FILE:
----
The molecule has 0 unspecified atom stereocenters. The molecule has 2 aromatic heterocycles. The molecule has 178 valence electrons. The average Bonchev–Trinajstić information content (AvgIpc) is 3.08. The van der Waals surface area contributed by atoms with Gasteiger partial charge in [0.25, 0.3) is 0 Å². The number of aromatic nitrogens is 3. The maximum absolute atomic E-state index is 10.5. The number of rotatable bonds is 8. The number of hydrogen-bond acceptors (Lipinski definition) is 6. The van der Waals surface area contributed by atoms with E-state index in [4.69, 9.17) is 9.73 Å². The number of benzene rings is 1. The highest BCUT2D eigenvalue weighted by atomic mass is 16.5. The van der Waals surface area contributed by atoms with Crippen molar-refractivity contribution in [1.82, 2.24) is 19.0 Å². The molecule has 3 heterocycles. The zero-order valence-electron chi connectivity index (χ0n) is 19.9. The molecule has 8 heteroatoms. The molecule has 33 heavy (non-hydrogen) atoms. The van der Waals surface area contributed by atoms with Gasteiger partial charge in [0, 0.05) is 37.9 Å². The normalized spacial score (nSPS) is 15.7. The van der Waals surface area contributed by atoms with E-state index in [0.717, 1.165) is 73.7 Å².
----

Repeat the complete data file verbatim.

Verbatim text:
The molecule has 0 unspecified atom stereocenters. The molecule has 2 aromatic heterocycles. The molecule has 178 valence electrons. The average Bonchev–Trinajstić information content (AvgIpc) is 3.08. The van der Waals surface area contributed by atoms with Gasteiger partial charge in [0.25, 0.3) is 0 Å². The number of aromatic nitrogens is 3. The maximum absolute atomic E-state index is 10.5. The number of rotatable bonds is 8. The number of hydrogen-bond acceptors (Lipinski definition) is 6. The van der Waals surface area contributed by atoms with E-state index in [4.69, 9.17) is 9.73 Å². The number of benzene rings is 1. The highest BCUT2D eigenvalue weighted by atomic mass is 16.5. The van der Waals surface area contributed by atoms with Crippen molar-refractivity contribution in [1.82, 2.24) is 19.0 Å². The molecule has 3 heterocycles. The zero-order valence-electron chi connectivity index (χ0n) is 19.9. The molecule has 8 heteroatoms. The molecule has 33 heavy (non-hydrogen) atoms. The van der Waals surface area contributed by atoms with Gasteiger partial charge in [0, 0.05) is 37.9 Å². The normalized spacial score (nSPS) is 15.7. The van der Waals surface area contributed by atoms with E-state index in [0.717, 1.165) is 73.7 Å².